With the UN Climate Change Conferences COP27 having recently drawn to a close, it is perhaps a clear reminder that the hospitality industry along with others, has a significant role to play in ensuring a greener planet. However, commitment to sustainability in terms of embracing a more environmentally friendly future requires focus, stamina, and a long-term mindset – all big asks in the current climate.
In truth, it hasn’t been easy for restaurants and contract caterers over these last few years, and with many businesses struggling to survive amidst ongoing price hikes, staff shortages, energy costs and supply chain disruption, the focus on sustainability may well have dropped a few notches down the pecking order of priorities for many.
A recent independent study of UK restaurants commissioned by Zupa in September 2022 and published this month, seems to support this. It reveals that 100% of the 250 restaurant managers and head chefs surveyed said that stock and food wastage is a consistent challenge for their business.
Yet, what is perhaps more worrying is the number of businesses that admit they are potentially failing at even the most basic level. Our survey also found that 99% of hospitality and catering professionals admitted that a number of key tasks are being side-lined day to day, due to time being consumed by manual processes. One of the key areas identified as being neglected was effective stock management (30% of restaurants cited this as an issue), and also the focus on sustainability and climate change (34% cited this). On top of this, the study also revealed 24% of restaurants are overlooking food wastage, and a further 24% are struggling with over ordering.
Food production is already responsible for nearly a third of carbon emissions as well as 90% of deforestation around the world, according to The United Nations. With wastage a challenge for 100% of the restaurants we surveyed; and, while 31% said they would like to use technology to help them to improve their inventory management and stock control, only 22% said the same about managing their carbon emissions – perhaps hinting at where the perceived priorities currently lie.
Given the focus right now being all around rising costs, food shortages and lack of staff, perhaps the decline in focus around climate change isn’t all that surprising?
Considering the growing numbers of vacancies in hospitality, the focus on climate change and rising inflation (not to mention a looming recession), it is perhaps more concerning that so many of these aspects currently being side-lined not only impact sustainability but also carry cost implications for the business.
A focus on improving stock management and reducing food wastage can meet both objectives of improving sustainability and the bottom line. Accurate and real-time stock management processes ensure complete visibility of cost control. This enables chefs and managers to have reliable stock rotation and inventory management, helping reduce the likelihood of wastage. This cannot be done effectively, nor quickly, manually.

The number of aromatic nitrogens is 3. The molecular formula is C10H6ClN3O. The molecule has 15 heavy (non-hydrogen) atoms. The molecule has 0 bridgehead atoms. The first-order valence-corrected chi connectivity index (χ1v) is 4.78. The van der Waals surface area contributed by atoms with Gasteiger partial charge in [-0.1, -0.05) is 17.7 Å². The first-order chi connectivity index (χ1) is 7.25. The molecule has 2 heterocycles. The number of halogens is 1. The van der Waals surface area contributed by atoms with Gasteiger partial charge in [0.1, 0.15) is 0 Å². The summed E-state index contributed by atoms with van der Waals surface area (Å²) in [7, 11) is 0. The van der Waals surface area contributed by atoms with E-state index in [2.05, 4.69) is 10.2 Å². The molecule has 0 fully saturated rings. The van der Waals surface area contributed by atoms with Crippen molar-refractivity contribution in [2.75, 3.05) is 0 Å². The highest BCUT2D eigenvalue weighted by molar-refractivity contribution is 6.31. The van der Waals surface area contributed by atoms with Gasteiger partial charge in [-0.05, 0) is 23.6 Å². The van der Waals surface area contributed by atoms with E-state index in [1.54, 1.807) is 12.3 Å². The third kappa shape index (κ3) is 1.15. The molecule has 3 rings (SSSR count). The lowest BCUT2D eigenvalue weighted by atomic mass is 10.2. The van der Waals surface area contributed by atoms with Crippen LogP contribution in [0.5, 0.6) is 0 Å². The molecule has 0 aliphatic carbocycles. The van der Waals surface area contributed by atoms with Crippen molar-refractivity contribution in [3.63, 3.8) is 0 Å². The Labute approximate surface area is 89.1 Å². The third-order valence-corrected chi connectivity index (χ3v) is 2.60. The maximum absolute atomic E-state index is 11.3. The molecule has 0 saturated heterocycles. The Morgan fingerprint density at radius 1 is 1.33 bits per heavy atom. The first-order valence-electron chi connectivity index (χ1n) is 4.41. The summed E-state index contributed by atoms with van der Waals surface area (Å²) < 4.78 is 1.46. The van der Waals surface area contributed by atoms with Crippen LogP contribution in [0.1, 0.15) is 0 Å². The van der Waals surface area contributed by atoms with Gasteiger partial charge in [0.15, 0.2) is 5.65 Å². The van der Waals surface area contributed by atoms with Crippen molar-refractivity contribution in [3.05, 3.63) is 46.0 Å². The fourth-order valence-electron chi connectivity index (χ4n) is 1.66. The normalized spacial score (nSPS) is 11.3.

Ironically, what is also potentially being overlooked (and I know I have raised this in previous blogs), is the impact that innovation around sustainability has on the consumer in terms of where they choose to spend their money. Becoming more sustainable can feel daunting in a sector already pushed to its limits, but the ambition to create an impact on the planet not only has the potential to strengthen reputation, but it can also open doors to other new revenue streams and cost savings via improving the efficiency of a business in order to lower operating costs and reduce food waste in the process.
Right now, restaurants understandably need to focus on bottom-line revenue, but this doesn’t need to be to the detriment of operating more sustainably. As we wrote in our blog on sustainable procurement, businesses also need to enhance their customer experience and boost their green credentials, if they are to attract more eco-savvy customers and survive long term.
Three in five of the respondents polled in our latest survey agreed that introducing new technology would help to make the running of their business more efficient, not to mention reduce admin burdens. Recognition that the right technology - like Zupa’s catering management platform Caternet - can not only help to reduce pressure on short-staffed teams, and free up more hours in the day to focus on initiatives like sustainability, but can also help businesses to become more eco-efficient, innovative and cost-efficient by better recipe management and regaining control of their stock inventory.